The Malta Independent 16 July 2018, Monday

Paradise is still lost

Alfred Sant Thursday, 5 July 2018, 07:52 Last update: about 11 days ago

More than a year has elapsed since the last elections, but the main cry that the Opposition still seems to proclaimremains focussed on the loss of paradise. It is disappointing that the Opposition and its followers lack coherent themes about which to criticise the activity of the current government while they stay divided between two, possibly three factions, which insist on pushing their separate agenda.

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This is disappointing because any parliamentary democracy needs for better or for worse, a cohesive and dynamic Opposition to ensure that from a longterm perspective, the country is being run in a clear and effective manner.

Just by reading the opinion pieces and editorials of the so called independent media one can understand how even those who try to project critical messages start from a premise set in concrete: paradise was yesterday. The people who are stirred by such a message are clearly in the minority, not least because a very good number of those who ordinarily would have been taking part in this lament, have left to “enjoy” paradise today... among the ranks of the other side. Nor do they seem at all tempted to move away from the position to which they have shifted.

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Trees

That a consciouness is growing among us against the uprooting of trees is a most welcome development. In a dry island like ours, with its shallow soils, we need lots of them. Indeed some versions of Malta’s ancient history are fascinating because they refer to times when apparently the land was overrun by olive and other trees, till the inhabitants who happened to be around then, cut them all down to build dwellings, to create fields and to use their wood as fuel for coooking.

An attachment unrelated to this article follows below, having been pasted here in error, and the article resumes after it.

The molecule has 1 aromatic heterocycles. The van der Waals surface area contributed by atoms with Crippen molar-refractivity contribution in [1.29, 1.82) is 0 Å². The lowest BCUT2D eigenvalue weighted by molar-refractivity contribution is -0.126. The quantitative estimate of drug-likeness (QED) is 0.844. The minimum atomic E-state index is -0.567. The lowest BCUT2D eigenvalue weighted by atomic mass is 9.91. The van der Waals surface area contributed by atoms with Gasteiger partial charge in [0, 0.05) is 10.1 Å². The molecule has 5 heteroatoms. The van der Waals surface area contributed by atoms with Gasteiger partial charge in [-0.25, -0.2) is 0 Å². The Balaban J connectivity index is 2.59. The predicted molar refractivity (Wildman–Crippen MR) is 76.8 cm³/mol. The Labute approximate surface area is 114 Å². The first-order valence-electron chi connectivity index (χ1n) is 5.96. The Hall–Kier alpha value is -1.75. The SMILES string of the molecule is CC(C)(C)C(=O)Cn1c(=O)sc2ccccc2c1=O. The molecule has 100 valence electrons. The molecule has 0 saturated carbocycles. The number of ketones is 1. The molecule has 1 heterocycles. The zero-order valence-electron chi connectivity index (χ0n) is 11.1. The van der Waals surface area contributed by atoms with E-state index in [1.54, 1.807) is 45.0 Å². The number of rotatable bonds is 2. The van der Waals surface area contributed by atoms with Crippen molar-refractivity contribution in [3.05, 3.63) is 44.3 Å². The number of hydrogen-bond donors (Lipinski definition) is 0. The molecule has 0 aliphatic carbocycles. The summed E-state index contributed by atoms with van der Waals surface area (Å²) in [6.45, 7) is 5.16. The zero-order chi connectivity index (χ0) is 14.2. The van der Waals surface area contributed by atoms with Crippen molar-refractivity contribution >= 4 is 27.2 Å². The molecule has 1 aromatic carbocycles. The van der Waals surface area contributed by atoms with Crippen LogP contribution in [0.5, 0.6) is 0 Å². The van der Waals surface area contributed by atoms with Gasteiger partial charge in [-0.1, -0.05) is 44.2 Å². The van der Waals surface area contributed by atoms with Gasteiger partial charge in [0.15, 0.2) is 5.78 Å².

Just as welcome a development is for the defence of trees to be mounted by means of public protests, when and as necessary. However, one cannot be totally convinced that today’s protests are really genuine. They do look like a tactic employed by some political faction within the PN in order to acquire a second wind.

What gives rise to such an impression? Well, it’s the fact that some of those who are now “protesting” were completely silent when the first decision was taken to remove trees from where they had long been standing to adorn a particular place: the Auberge de Castille.

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The owl

I liked a lot a film issued in 1968 about which I had heard much over the years but still had not seen. Directed by Damiano Damiani, based on a novel by Leonardo Sciascia, “Il Giorno della Civetta” included Claudia Cardinale, Franco Nero and Lee J Cobb among its cast.

It features the murder of a small contractor in Sicily and the disappearance on the same day of another man who lived close to where the murder took place. The latter’s wife tries to find what has happened to her husband while the local police inspector, attached to the post from outside Sicily, deploys a number of tricks to try and pierce the fences of “omertà” which screen out whatever has truly been going on.

The film contains some very fine acting though the ending is a bit predictable. It is difficult to decide whether this is the case because we have now gotten accustomed to storylines where Mafia activity comes packaged in plots that rely on incidents characterised by acts of ambiguous violence.

 

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